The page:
Stephen Baker

The Boost
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Journalistic ethics: endangered or just changing?

January 4, 2010General

More and more journalists are on our own now, either by choice or necessity. And when we look around for revenue opportunities, fewer come from the advertising-based models we're accustomed to. The way things are going, loads of retail, service and manufacturing companies are producing their own stuff. They're becoming media companies, and many of them need help.

Steve Wildstrom, my longtime colleague at BusinessWeek, will be blogging for Nvidia, a chipmaker, at the Consumer Electronics Show. (I'm considering a similar opportunity, which I'll blog about shortly.) He writes:

"The old rules of journalism have to change if anyone is going to make a living in this business. We're all turning into entrepreneurs of one sort or another. What are the ethical rules for this new world? No one seems to know. They sure can't be the old world, where we lived off advertising support and pretended that it had no relationship to what we did. Now we have to get up close and personal with the people who pay the bills. The old rules don't work and it's everyone for [himself] figuring out the new ones."

Joe Weber, another former colleague who's now teaching journalism at the U. of Nebraska, holds up the BusinessWeek we knew as a model for ethics in the traditional ad-based world. "Some reporters," he writes, "would joke that they were members of a "million-dollar club," a club filled by those whose critical reporting had cost the magazine a million dollars in ad revenues." (I wasn't a member of this club, at least as far as I know.)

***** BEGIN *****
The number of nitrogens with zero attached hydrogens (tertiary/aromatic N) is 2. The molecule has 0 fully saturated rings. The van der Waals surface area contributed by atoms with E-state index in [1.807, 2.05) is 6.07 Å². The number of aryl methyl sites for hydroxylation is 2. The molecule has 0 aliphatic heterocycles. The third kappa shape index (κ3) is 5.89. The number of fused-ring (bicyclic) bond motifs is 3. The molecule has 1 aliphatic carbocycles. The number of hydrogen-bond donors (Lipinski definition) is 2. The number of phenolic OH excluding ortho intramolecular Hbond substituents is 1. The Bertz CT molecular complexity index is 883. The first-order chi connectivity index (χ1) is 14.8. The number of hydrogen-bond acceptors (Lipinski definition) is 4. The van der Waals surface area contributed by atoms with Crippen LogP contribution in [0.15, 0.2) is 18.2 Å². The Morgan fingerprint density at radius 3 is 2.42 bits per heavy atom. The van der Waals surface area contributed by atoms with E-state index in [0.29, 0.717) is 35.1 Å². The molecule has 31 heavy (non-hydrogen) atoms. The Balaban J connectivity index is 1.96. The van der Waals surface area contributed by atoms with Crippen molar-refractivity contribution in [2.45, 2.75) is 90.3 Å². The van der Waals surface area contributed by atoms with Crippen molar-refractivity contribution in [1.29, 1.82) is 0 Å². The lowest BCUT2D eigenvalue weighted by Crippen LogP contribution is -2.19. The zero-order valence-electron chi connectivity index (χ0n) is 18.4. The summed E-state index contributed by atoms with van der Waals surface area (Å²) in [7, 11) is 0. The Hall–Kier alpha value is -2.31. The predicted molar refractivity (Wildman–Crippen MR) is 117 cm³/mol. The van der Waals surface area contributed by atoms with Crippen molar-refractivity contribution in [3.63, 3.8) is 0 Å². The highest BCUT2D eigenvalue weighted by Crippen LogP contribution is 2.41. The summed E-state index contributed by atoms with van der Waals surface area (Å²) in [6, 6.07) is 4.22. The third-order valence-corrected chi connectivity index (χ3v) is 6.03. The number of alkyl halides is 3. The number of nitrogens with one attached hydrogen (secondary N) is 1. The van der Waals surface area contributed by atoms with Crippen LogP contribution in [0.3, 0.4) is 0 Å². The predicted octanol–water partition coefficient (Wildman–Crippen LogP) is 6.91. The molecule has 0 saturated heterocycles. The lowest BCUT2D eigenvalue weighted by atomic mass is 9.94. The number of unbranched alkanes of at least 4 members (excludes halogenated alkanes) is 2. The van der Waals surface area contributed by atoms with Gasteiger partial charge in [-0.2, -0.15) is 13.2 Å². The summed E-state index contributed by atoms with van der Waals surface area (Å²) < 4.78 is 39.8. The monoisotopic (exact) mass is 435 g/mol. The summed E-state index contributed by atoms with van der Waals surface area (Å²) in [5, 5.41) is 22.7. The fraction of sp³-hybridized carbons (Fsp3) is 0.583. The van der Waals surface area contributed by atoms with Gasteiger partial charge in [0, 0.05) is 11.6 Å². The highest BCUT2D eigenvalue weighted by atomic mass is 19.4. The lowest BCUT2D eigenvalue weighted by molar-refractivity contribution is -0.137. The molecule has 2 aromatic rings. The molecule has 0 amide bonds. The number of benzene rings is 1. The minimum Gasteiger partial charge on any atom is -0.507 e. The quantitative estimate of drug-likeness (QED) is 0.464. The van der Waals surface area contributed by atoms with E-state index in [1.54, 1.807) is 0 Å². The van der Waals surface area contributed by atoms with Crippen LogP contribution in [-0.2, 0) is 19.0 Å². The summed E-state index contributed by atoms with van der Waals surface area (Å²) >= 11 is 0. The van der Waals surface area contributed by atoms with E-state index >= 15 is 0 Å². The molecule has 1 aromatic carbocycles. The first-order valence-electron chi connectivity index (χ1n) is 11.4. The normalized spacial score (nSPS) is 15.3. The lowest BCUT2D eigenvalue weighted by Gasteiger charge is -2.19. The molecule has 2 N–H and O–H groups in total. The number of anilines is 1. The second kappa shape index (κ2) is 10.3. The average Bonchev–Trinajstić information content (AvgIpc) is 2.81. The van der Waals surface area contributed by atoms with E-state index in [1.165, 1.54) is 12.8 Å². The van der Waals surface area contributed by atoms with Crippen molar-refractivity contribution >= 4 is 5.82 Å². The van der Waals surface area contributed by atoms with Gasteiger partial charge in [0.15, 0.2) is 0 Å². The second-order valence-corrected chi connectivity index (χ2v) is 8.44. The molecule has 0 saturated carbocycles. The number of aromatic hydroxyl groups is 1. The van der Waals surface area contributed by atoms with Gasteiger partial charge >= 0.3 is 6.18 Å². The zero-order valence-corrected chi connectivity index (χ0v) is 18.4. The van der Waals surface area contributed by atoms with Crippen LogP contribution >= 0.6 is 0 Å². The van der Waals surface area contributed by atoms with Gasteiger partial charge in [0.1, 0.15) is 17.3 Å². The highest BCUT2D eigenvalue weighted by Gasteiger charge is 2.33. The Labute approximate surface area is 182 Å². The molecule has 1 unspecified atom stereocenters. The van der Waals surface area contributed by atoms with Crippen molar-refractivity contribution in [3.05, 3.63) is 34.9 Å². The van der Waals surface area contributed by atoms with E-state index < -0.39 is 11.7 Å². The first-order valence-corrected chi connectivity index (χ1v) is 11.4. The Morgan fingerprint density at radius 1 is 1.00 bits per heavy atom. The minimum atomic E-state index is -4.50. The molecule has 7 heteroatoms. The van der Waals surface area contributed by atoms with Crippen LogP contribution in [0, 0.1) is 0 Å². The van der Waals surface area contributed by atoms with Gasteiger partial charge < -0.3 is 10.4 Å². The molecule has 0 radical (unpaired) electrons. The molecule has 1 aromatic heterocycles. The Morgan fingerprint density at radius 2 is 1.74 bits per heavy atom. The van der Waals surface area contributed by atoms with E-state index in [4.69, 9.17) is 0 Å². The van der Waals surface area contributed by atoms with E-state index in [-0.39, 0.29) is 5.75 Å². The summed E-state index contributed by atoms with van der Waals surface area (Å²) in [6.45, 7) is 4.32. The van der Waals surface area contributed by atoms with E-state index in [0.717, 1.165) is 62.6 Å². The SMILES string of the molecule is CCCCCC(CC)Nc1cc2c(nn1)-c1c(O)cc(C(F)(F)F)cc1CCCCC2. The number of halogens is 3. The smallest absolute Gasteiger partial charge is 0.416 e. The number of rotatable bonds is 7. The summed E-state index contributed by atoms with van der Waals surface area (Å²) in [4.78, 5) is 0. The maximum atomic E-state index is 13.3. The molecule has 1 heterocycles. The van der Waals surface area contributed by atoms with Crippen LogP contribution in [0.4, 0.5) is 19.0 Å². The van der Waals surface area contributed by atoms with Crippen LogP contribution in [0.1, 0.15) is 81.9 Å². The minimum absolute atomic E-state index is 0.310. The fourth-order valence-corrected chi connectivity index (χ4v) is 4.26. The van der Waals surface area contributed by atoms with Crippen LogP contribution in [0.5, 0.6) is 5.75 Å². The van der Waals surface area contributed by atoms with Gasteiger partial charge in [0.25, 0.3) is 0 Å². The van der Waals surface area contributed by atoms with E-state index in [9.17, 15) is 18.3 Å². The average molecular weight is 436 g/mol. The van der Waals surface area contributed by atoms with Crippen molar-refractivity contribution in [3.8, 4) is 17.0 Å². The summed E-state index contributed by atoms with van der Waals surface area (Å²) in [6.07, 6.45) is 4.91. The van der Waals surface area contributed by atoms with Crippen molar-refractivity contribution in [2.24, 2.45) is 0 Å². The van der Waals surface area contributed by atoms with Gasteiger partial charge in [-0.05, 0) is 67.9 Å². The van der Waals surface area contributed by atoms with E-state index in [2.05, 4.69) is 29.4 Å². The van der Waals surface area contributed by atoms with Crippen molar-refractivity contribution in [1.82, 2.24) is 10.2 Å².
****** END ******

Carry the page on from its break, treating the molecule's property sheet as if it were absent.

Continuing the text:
But the way Joe describes it, the magazine's ethics were rooted in a strong business. When the magazine was strong, advertisers were under the impression that they couldn't afford not to advertise there. He writes: "For most of the time I was there, the magazine had so many advertisers that if one pulled its pages in a huff over a critical piece, the magazine could rely on others to fill the space." This was not a climate for tough choices, though I'm sure a few may have seemed so at the time. But the key is that the top editors had to make the ethical choices, and those of us down the masthead could forget about the business stuff. That is no longer the case.

Here's what I wrote to Joe in a private exchange:

For media companies tied to advertising, church-state virtue is a no-brainer under the right conditions. If your business is profitable, your brand essential and grounded in credibility, you'd be a fool to sacrifice it for ads. My point isn't that the top editors made those sacrifices. For the most part, they didn't. It would have been stupid. But the decision was up to them, and we were buffered. If you or I were working on a critical story about a major advertiser, [Editor in Chief Steve] Shepard could take those things into account. Yes, he'd publish the story, if it was good. But he might consider softening the cover language or putting a "to be sure" paragraph higher in the billboarding. I do not believe that he was anything but true to our ethics. But he had to think about those things. And by taking that burden on for himself, he freed us. Now that we're on our own (in a meaner environment) we have to make those decisions ourselves. Again, to reiterate, making the decision isn't surrendering our ethics. But it involves, as Steve W said, rethinking them and figuring out what's important and what works.

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